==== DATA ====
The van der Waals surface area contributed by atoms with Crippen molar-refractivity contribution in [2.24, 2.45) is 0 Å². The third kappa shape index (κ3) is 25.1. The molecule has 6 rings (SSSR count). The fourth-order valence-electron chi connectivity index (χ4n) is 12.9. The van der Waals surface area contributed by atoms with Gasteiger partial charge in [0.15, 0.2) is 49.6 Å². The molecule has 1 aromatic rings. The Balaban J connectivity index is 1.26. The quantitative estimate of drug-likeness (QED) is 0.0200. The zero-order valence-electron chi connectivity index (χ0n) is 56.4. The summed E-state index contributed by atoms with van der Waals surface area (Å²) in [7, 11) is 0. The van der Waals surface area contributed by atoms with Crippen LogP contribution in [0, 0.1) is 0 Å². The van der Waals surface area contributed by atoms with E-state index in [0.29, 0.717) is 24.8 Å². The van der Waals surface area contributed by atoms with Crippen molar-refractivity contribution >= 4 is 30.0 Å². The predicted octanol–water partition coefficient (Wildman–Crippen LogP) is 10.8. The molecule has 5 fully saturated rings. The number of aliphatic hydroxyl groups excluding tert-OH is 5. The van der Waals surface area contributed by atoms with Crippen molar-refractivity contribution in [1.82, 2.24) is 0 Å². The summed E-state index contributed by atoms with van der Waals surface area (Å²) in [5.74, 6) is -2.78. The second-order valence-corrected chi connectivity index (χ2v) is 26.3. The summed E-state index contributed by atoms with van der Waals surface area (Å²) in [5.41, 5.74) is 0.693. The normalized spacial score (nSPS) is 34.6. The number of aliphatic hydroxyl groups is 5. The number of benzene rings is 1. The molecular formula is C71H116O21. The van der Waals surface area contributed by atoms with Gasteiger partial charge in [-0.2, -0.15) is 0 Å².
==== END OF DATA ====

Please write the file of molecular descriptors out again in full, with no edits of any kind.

The van der Waals surface area contributed by atoms with Crippen molar-refractivity contribution in [2.24, 2.45) is 0 Å². The third kappa shape index (κ3) is 25.1. The molecule has 6 rings (SSSR count). The fourth-order valence-electron chi connectivity index (χ4n) is 12.9. The van der Waals surface area contributed by atoms with Gasteiger partial charge in [0.15, 0.2) is 49.6 Å². The molecule has 1 aromatic rings. The Balaban J connectivity index is 1.26. The quantitative estimate of drug-likeness (QED) is 0.0200. The zero-order valence-electron chi connectivity index (χ0n) is 56.4. The summed E-state index contributed by atoms with van der Waals surface area (Å²) in [7, 11) is 0. The van der Waals surface area contributed by atoms with Crippen LogP contribution in [0, 0.1) is 0 Å². The van der Waals surface area contributed by atoms with E-state index in [0.29, 0.717) is 24.8 Å². The van der Waals surface area contributed by atoms with Crippen molar-refractivity contribution >= 4 is 30.0 Å². The predicted octanol–water partition coefficient (Wildman–Crippen LogP) is 10.8. The molecule has 5 fully saturated rings. The number of aliphatic hydroxyl groups excluding tert-OH is 5. The van der Waals surface area contributed by atoms with Crippen molar-refractivity contribution in [1.82, 2.24) is 0 Å². The summed E-state index contributed by atoms with van der Waals surface area (Å²) in [5.74, 6) is -2.78. The second-order valence-corrected chi connectivity index (χ2v) is 26.3. The summed E-state index contributed by atoms with van der Waals surface area (Å²) in [5.41, 5.74) is 0.693. The normalized spacial score (nSPS) is 34.6. The number of aliphatic hydroxyl groups is 5. The number of benzene rings is 1. The molecular formula is C71H116O21. The van der Waals surface area contributed by atoms with Gasteiger partial charge in [-0.2, -0.15) is 0 Å².